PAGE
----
Thursday, September 15, 2011

How to Sour a Miracle

It was June 6 and the five hundred fifty miles between Tucumcari and home started off with a miracle.

And as is normally God's method, the miracle started off with a crisis: we ran out of gas.

Bonnie, who was driving at the time, was unfamiliar with the way Lu's vehicle warned of low fuel.  She noticed the indicator just as the exit for Edgewood, New Mexico came into view, and casually said, "It looks like we should stop for gas."  No sooner had she gotten on the exit ramp than she announced, "Oh!  It seems we have just run out!"

Immediately my mind started planning contingencies.  Would we need to get out and push?  Lu and Barb were definitely not strong enough.  Maybe Bonnie, Andy, and I.  Although I'd have to be careful that Andy didn't overexert.

But God had already handled that contingency.  The exit ramp sloped downward.  At this intersection, the highway went over and not under.  We coasted down to the bottom.

Bonnie braked at the stop sign.  I winced inwardly; there was no traffic and perhaps we could have used the momentum to coast over to the gas station (conveniently) located to the right.  Oh well, at least it wouldn't be too far to push.

But God had that covered too.  Bonnie attempted to restart the engine without success.  Then she shifted into neutral, and amazingly, on what seemed to me to be level ground, the vehicle slowly began moving forward.  We gradually rolled all the way over to the gas station and up to a pump.

I was amazed, and filled with gratitude to God. I fully grasped what suffering it could have caused the weaker of my traveling companions to have been stranded on a hot day in the barrenness of eastern New Mexico.  We could just as easily have run out many miles from a gas station.

One would think that such a miracle would have sustained me with joy at least for the rest of that day.  But, a bit like the Israelites in their own desert journey, it was not long before the inward joy was overshadowed by murmuring.

I set my heart on being home in time for my church's Monday night small group.  No one was expecting me to be there (they knew I was traveling), but I thought it would be fun to roll in at the end of a long day and regale everyone with all my fresh stories from the trip.  To make it, I'd need to be home by 5:30.  And we could have made it, but...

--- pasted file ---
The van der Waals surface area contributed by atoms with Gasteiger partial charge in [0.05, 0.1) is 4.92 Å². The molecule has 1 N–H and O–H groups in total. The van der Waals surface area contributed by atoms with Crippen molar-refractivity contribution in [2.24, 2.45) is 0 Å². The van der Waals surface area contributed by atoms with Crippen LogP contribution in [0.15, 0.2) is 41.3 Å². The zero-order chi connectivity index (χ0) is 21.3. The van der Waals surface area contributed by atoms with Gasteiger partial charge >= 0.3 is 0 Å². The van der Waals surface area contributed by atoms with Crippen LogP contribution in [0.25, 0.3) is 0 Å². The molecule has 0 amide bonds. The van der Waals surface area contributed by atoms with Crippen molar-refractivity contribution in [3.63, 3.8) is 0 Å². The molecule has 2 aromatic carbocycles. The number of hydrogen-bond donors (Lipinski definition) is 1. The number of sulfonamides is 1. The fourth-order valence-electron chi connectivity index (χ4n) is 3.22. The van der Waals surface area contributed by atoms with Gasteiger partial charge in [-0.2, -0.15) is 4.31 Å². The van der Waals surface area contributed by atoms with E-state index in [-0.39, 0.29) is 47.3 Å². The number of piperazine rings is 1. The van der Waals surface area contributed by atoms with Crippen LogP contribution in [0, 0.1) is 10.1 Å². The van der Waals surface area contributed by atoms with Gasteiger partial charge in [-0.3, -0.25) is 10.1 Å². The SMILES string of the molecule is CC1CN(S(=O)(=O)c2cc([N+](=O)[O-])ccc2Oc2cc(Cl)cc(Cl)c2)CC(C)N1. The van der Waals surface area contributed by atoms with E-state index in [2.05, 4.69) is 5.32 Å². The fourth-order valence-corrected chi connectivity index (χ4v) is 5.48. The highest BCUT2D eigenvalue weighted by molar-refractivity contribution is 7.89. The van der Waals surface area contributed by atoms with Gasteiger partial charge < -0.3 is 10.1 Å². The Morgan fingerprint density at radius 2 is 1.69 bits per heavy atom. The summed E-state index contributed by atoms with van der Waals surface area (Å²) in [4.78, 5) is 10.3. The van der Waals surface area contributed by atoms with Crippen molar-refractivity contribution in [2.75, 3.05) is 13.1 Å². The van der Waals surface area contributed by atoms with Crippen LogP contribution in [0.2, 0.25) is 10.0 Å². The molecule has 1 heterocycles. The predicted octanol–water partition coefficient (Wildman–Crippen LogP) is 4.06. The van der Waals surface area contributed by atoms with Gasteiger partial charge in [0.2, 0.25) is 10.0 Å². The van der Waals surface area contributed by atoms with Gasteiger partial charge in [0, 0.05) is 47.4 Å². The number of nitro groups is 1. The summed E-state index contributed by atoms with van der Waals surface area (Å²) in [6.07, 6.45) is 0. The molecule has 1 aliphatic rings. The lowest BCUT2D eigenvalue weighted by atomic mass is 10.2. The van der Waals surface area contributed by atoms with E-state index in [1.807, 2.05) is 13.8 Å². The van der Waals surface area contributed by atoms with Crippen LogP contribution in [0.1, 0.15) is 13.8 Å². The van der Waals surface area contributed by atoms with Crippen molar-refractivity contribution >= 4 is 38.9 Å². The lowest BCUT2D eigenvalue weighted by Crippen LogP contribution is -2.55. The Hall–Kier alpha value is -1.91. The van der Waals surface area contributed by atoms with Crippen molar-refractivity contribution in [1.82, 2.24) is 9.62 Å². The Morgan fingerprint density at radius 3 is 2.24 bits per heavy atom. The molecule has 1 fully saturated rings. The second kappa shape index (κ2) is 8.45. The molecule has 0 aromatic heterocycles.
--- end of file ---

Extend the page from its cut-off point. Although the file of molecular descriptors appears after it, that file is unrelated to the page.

My car-mates were unaware of my private 5:30 goal.  They were enjoying being able to kick back a bit after five very intense, busy days.  So our stops for food, restroom, and gas became leisurely.  I was inwardly exasperated with them for "dilly-dallying" as I saw the margin between our arrival time and 5:30 shrink at each stop.  And while I didn't tell them of my 5:30 goal (perhaps realizing subconsciously that it was unfair to make all of them hurry simply so I could tell a few stories to my church family), I was angry that they didn't somehow sense my expectation.

Talk about self-centered!

Thankfully although I am not good, God is.  He is gracious to self-centered gripes like me who complain when we don't get home by 5:30 and forget His provision of gasoline and a reliable vehicle and wonderful Christian companions and well-maintained highways and a country in which we were free to travel thousands of miles without even a single checkpoint.  And even if I had had none of those things (as, indeed, most of the world does not), I still could have been thankful for His greatest provision: the gift of His Son Jesus to die for my sins, so that I can be fully accepted into God's presence forever.

Thank You, God, for giving even to those who forget Your gifts.

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